Allowing people to choose their NHS GP by abolishing catchment areas presents many challenges, a patients' group has said.
Royce Franklin, of the National Association for Patient Participation, said big questions remained on allowing greater choice for patients, although he welcomed the move.
The government has launched a 12-week consultation for health professionals and patients to suggest how a new system would work.
Health Secretary, Andy Burnham, has said he wants to do away with the catchment areas and let people pick any practice, perhaps one closer to where they work.
But Mr Franklin said the future of services like home visits need to be protected, although Mr Burnham has promised to do this.
The patients' group also raised questions about how community-based services would be coordinated after catchment areas disappeared, and how people could continue to receive specialist treatment.
Mr Burnham claimed five million appointment times would be threatened by Tory plans to give back to GPs the right to decide their own evening and weekend hours.
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"I agree that GP catchment areas should be abolished. It takes some time for a patient/family to get establish with a GP and for that GP to then become your family doctor. There are far to many things in life where you are treated like a cattle market and I do think that the sanctity of doctor/patient relationship should be treated with far more sensitivity. To be told you can not keep your family doctor because you want to move house, that is still relatively within a district say. Sefton in my case is unbelievable. I would understand if I where to move counties. Maybe an idea would be to stay within your county but not to be held to such a small catchment area. Surely we have the right to choose which GP we attend based on who we pay our council tax to at the very least?" – Karen Salmon, Borough of Sefton
"I am denied access to a decent GP because of where I live. Is this proposal still going to happen under the Tory/Lib coalition?" – Name and address withheld
"This raises more questions than it answers. What about the funding that practices receive based on areas of deprivation etc? What about the LES arrangements? How do you decide where money is best spent if you do not have the information about large numbers of patients from out of area? Why not sort out the answers to some of the questions before going for the pre-election gimmicks?" – Name and address withheld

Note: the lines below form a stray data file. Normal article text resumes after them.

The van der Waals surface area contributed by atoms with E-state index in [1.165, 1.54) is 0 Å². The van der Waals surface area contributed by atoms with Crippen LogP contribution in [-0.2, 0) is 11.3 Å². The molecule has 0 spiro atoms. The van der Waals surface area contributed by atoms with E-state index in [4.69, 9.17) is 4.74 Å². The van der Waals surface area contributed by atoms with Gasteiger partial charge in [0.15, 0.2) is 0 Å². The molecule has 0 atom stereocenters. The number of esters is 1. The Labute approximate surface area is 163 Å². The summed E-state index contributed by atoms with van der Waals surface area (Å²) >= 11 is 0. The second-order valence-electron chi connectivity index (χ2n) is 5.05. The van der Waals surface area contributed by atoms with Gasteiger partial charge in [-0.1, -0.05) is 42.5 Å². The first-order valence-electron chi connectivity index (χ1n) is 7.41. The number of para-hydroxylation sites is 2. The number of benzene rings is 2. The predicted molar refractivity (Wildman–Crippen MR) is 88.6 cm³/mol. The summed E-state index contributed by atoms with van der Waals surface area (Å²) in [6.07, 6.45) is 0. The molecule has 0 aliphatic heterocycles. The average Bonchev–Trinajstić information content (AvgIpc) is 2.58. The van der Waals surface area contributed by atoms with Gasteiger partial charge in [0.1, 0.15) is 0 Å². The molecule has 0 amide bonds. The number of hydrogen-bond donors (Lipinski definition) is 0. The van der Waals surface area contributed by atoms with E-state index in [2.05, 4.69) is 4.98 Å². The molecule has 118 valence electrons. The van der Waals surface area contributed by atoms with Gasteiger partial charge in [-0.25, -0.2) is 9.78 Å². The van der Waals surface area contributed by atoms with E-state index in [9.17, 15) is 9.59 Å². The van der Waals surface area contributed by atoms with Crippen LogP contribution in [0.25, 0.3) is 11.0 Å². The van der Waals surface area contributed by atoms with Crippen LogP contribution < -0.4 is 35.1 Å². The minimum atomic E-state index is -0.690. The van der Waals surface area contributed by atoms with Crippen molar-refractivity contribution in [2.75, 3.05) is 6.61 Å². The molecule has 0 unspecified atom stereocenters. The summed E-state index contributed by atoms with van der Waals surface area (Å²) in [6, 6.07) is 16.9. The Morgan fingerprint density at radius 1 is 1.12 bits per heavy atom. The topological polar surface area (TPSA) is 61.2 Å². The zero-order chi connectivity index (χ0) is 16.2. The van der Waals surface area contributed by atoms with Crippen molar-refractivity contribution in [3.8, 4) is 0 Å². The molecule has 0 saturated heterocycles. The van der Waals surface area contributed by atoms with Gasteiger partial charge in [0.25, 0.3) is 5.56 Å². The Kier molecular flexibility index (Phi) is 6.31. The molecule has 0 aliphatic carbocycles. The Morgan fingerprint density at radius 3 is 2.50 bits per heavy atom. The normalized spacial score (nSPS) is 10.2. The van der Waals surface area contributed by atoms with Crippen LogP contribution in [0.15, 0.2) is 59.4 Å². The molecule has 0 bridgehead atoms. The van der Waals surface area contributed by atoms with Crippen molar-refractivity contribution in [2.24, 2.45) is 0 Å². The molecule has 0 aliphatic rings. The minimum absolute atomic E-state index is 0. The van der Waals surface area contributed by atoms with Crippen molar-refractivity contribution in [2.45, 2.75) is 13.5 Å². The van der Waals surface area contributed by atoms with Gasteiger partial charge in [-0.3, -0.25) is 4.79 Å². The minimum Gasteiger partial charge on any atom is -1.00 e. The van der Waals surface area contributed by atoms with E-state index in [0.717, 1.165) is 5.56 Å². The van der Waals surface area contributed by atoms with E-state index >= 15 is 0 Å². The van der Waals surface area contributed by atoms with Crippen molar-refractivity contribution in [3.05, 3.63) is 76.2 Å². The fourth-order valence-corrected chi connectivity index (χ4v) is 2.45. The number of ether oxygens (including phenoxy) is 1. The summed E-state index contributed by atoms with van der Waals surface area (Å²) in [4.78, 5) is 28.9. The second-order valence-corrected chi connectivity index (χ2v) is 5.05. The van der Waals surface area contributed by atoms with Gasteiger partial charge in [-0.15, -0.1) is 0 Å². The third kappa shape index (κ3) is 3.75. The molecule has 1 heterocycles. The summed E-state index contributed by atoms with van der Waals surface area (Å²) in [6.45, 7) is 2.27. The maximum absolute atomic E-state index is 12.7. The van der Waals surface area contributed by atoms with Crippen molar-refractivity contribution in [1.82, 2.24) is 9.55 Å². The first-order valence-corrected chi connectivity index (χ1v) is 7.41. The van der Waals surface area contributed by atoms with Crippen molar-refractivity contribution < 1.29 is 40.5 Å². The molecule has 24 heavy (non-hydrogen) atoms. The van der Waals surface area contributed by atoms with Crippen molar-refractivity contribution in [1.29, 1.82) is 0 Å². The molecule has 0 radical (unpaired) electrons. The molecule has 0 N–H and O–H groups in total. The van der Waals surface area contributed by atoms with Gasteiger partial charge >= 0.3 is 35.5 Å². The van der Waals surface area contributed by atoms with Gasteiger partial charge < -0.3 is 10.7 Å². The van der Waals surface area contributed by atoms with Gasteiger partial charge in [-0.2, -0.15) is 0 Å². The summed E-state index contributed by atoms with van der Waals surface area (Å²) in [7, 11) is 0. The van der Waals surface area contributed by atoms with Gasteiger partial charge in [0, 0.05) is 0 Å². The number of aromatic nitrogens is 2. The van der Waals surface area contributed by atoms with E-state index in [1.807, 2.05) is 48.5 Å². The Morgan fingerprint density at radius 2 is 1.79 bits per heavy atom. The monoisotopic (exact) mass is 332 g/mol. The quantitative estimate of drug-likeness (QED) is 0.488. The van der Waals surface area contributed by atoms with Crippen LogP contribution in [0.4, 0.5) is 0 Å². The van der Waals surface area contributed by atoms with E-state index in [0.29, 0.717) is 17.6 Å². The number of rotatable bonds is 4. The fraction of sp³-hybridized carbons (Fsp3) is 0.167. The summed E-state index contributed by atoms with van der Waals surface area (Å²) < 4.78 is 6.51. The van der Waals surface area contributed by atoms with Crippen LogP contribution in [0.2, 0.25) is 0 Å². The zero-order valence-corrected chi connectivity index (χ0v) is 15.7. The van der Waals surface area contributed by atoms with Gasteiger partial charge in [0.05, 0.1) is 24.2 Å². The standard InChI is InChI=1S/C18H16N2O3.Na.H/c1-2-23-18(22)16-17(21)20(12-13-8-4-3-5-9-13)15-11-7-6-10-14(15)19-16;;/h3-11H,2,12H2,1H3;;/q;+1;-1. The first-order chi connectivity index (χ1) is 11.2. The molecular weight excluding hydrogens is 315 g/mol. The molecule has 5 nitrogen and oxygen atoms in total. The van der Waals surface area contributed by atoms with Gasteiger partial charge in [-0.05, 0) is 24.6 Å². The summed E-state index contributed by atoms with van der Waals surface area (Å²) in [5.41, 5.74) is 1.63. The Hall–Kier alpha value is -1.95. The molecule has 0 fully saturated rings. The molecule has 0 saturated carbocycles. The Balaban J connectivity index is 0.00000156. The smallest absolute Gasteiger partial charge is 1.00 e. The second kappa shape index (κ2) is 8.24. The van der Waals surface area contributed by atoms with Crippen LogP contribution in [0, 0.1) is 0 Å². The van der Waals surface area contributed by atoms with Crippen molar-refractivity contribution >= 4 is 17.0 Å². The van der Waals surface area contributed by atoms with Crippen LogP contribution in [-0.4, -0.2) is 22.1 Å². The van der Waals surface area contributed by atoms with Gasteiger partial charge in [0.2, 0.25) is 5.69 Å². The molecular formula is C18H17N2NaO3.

"People at the 'top' are constantly coming up with great ideas that sound good superficially but are very disconnected to the day-to-day operational process. For example, pouring millions in to patient access that in some cases has made it worse for patients (can't book an appointment in advance) which is taken out of context by the GP practice in order to meet the criteria set by DH. Money is wasted and there is no gain and some loss. People have to take more responsibility for their actions. Every practice in the country has DNAs that waste appointments that could be used by someone else. Sort out the DNAs and access will improve. GPs should charge just like dentists when a person makes an appointment and doesn't attend or cancel then before they can make another appointment they pay £10. This one act alone would improve access and not cost millions. If catchment areas are abolished it will increase the DNAs as some people will be even further from their doctors. This is just one issue and coupled with the others mentioned like community services it seems that it would only add to the problems. Only when we can stop patients from abusing the NHS system and take personal responsibility when applicable will things start to improve" – Dean Thompson, London